Perhaps atomic bombing per se was not necessary-- we could have simply continued to firebomb Japan to nothing, just as effectively. But the difference is being burned to death slowly or more quickly, or else just as fast. There are a few effects of radiation that are unique, but none of them are particularly more horrible than other effects of war. Being one of the the thousands of Chinese woman in Nanking who had a Japanese soldier thrust a bamboo stake into your vagina (a standard procedure) must have been unique also, if you survived it. But how do you compare one type of unique post-war injury with another?

One more thing needs to be noted. I happen to believe that since empathy is distance-dependent, that there's a difference between somebody who kills an infant child with a bomb, far away, at the press of a button, and a man who bayonets an infant like a pillow, up close and personal. The reason is that more human inhibitions need be overcome, in the second case (even hungry housecats and wolves will stand by while their young eat-- and not only their own personal young; calling the Japanese soldiers "animals" in such circumstances is an insult to many animals). The Japanese attrocities of WW II have far more of the second-case character, if you know anything of their treatment of the Chinese, and their live-human bio-warfare and munitions experiments, using prisoners (which outclassed in scale, and equaled in inhumanity, anything Mengele ever did). So what does one do in the face of that?

By all means, let us have an exhibition of atomic bombings and aftermath. But some % of the exhibit needs to be devoted to putting them into context, without which they are meaningless. For example, along with your photos of radiation burned civilians, keep in mind this image of a Japanese soldier about to decapitate a captured Austalian prisoner of war, just for the hell of it.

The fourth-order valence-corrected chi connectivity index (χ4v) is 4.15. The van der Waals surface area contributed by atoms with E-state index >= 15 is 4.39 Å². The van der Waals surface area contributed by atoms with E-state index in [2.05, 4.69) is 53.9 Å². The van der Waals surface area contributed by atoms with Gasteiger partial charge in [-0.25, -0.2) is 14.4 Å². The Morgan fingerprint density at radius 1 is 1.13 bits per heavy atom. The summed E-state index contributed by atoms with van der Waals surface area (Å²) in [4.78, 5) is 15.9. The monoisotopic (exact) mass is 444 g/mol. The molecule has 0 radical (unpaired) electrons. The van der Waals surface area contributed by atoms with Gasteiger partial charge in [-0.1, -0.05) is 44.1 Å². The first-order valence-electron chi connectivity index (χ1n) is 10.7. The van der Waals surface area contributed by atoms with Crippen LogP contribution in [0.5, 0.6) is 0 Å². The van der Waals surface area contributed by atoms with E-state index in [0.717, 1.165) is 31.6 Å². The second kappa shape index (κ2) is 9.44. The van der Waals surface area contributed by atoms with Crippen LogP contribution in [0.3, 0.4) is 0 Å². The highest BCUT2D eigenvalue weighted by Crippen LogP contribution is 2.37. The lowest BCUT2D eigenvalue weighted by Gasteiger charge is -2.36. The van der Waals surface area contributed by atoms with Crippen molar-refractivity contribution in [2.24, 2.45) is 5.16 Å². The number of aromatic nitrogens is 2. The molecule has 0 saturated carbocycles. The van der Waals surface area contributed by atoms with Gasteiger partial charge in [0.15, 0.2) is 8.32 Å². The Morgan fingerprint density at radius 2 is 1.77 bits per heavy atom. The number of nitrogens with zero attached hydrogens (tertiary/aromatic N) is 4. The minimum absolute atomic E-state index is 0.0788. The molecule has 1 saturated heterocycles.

IPB Image

This post has been edited by Milton Roe: Thu 12th June 2008, 7:33pm
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everyking
post Thu 12th June 2008, 7:28pm
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QUOTE(House of Cards @ Wed 11th June 2008, 8:02am) *

Any articles involving Eastern European history are an absolute minefield. The Iron Curtain is still very much alive in the minds of many editors.

For another example, have a look at the occasional shitfights that break out at the article on the Molotov-Ribbentrop Pact. Here, editors from ex-Soviet states still stick to the near 50-year USSR doctrine that the Pact never existed and was a Western fabrication.